Hunters, league power on

Editorial, Normal

The National,Tuesday August 18th, 2015

 RUGBY league is the Papua New Guinea’s leading sport hands down.

If one needed proof of the sport’s domination of the country’s sporting landscape he or she only needed to head of to the Sir John Guise Stadium in Port Moresby last Sunday to witness the revelry as the SP Hunters hosted the Wynnum Manly Seagulls in a Queensland Cup round 23 fixture – won by the home side 36-13.

The venue holds 15,000 but given the city’s burgeoning population that is estimated to be at or near the 850,000 mark, the Hunters could have easily filled out a 40,000 capacity stadium. 

It is unlikely any other sport can reach that kind of attendance figure in this country.

In this country one cannot underestimate the pulling power of rugby league.

The presence of a Penrith Panthers delegation over the weekend led by the noted rugby league commentator and administrator Phil “Gus” Gould typifies the direction that the sport is taking.

Gould’s mission is to foster a partnership with the PNG Rugby Football League for the National Rugby League club to develop a mutual relationship with the country and its rugby league community.

PNGRFL chairman Sandis Tsaka pointed out before Gould’s arrival that the national body was interested in using the relationship with the Sydney-based club to build on their programmes and to enhance their capacity in areas like player development pathways, junior development, club administration, professional approaches to management and the range of services that can be utilised.

It is interesting to note that Gould and his team were up here on their own expense. 

They want to be here. 

They see an opportunity in this country that is worth investing in. 

How many other professional sports clubs have done this?

The State invested millions of tax payers’ money on a successful enterprise that was the XV Pacific Games and with that event over the focus is now back on the leading code and the team that is the flag bearer for the most popular code in the nation.

With the continued success of the Hunters, league is well and truly on an upward trajectory and hopefully that success will beget more success. 

The signs, particularly in the weekly grind of the Q-Cup are there. 

The PNGRFL and the national government as well as key sponsors have combined to create a platform for the country’s best talent to shine. And shine they have with the Michael Marum-coached side finals bound in only their second year in the Q-Cup.

You cannot argue with the statistics for this season: 17 wins, three losses and a draw.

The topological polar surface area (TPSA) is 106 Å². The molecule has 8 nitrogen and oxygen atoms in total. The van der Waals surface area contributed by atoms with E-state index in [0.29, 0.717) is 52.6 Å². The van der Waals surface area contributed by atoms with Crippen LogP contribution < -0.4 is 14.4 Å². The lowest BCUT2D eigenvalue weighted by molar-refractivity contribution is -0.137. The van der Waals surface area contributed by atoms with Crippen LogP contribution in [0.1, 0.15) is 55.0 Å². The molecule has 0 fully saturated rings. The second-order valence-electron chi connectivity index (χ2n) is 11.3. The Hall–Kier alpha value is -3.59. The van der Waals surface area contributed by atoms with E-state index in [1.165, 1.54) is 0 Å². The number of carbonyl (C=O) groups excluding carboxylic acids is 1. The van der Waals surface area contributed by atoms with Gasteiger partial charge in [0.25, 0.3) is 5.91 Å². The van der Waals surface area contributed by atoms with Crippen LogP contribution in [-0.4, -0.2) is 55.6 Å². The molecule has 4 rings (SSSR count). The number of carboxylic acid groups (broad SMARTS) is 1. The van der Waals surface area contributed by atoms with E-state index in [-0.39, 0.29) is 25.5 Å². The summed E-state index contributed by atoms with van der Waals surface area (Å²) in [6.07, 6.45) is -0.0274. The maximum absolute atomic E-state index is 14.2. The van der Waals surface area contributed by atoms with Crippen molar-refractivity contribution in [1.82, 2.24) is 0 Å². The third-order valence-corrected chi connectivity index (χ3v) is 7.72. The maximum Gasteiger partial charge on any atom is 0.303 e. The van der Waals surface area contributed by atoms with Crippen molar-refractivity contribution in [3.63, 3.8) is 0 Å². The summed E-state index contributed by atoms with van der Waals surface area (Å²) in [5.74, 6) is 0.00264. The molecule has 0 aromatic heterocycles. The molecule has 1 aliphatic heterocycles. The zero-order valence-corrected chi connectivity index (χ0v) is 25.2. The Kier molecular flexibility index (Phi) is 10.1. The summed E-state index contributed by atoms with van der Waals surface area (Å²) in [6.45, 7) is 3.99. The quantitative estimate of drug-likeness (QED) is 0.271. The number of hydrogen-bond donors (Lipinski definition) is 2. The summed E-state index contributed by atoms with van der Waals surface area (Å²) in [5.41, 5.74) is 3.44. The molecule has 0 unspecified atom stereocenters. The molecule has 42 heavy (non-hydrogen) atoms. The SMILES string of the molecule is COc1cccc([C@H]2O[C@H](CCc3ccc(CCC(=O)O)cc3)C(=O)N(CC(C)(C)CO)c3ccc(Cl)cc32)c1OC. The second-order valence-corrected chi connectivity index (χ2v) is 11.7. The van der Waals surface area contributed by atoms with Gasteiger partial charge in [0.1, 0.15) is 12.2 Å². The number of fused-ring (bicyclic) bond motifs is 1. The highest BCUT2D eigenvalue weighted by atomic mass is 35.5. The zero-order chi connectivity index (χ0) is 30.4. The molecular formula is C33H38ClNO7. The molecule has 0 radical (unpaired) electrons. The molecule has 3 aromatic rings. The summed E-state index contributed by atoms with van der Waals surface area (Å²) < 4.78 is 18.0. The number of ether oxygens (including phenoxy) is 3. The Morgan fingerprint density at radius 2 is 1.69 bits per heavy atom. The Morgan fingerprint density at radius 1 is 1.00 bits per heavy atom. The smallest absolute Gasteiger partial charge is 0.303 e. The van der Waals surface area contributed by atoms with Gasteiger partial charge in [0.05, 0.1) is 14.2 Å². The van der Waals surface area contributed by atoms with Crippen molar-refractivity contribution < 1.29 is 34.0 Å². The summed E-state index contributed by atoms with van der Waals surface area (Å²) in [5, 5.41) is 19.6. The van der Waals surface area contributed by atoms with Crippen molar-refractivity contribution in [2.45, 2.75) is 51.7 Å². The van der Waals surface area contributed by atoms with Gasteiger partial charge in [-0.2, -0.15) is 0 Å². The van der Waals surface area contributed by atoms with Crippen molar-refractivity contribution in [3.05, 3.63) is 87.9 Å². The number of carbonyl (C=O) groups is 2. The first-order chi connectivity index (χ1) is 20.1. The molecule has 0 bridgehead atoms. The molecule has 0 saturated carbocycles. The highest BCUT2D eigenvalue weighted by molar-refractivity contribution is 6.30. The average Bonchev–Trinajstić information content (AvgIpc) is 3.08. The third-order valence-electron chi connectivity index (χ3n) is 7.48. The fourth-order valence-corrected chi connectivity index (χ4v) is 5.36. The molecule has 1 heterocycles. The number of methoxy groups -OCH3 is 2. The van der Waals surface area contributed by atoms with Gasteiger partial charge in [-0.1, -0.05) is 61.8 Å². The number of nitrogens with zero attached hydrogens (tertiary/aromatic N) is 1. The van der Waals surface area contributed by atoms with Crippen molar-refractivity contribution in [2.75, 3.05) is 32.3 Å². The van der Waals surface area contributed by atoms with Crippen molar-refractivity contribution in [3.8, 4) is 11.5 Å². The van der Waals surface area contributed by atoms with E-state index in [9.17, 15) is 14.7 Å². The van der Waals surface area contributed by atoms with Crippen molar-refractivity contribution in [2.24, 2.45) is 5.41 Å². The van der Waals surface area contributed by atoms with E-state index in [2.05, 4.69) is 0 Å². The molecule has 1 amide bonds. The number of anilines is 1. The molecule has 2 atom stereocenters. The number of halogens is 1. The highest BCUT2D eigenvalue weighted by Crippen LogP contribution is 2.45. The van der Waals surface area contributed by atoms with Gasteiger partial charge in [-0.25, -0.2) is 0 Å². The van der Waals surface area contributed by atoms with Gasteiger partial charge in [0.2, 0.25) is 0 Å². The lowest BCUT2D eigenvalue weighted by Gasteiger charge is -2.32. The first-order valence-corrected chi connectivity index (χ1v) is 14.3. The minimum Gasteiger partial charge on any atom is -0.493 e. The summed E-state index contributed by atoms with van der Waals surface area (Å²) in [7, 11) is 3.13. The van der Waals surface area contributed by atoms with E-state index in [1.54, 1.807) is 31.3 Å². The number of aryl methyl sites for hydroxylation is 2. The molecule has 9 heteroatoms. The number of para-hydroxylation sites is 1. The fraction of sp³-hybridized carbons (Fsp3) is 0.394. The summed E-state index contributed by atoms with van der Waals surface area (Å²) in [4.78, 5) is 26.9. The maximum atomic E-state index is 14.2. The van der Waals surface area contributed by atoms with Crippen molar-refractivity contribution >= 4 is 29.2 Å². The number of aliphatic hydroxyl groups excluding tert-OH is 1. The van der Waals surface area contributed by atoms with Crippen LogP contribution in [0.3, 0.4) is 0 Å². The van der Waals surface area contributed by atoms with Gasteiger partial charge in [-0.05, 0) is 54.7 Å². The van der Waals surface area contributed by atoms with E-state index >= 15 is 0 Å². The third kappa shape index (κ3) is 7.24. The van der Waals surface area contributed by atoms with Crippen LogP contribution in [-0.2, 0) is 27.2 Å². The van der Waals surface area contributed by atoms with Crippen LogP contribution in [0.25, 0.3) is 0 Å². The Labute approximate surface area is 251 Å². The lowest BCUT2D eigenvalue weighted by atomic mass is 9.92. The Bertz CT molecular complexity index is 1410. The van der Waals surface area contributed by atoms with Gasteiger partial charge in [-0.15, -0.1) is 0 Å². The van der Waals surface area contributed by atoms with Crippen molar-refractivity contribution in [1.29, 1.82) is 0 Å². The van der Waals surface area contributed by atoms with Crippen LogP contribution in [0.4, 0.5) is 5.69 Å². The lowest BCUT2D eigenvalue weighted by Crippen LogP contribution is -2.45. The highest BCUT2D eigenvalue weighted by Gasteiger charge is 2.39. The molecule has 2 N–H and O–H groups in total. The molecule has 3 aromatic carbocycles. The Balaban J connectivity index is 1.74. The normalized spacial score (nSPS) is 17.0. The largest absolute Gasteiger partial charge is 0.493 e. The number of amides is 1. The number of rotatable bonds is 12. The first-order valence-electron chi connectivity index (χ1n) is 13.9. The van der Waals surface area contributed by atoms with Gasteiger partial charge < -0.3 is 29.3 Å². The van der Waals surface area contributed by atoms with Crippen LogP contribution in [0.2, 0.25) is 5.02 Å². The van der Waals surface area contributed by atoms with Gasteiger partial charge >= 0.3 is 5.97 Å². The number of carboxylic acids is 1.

Fans love winners and right now the Hunters are winning. And what’s more they are not fluking it. This team has the talent and more importantly the class to go all the way in 2015. A Q-Cup premiership is certainly well within the realms of possibility given the fact that the Hunters have now accounted for all of the top six teams including two wins against the competition favourites, the Townsville Blackhawks. 

PNG rugby league is ever so slowly inching closer to its dream of having a team in the NRL. 

With the fans’, sponsors’ and state’s backing what was once considered a long term proposition might not be as far off in the horizon as first thought. The gap is getting smaller.

The only frontier left to conquer would be the international stage. For far too long PNG has had to be content with being labelled the side that has potential but is yet to reach it. That is about to change.

 At home the rugby league scene is as vibrant as ever with the Digicel Cup having completed its first week of finals.

All 11 franchises have supporter basis that number in the thousands and if one needs proof that the sport is thriving, he or she only has to look at the number of teams that are entered into the various local leagues and competitions. 

Interest is at all time high levels.

Domestically the only area of concern is the violence that sometimes takes place at matches. 

This needs to be eradicated completely and the players and fans need to accept that the sport is first and foremost a contest between the skill, fitness and determination of two sets of teams and the fans are only there to enjoy the spectacle.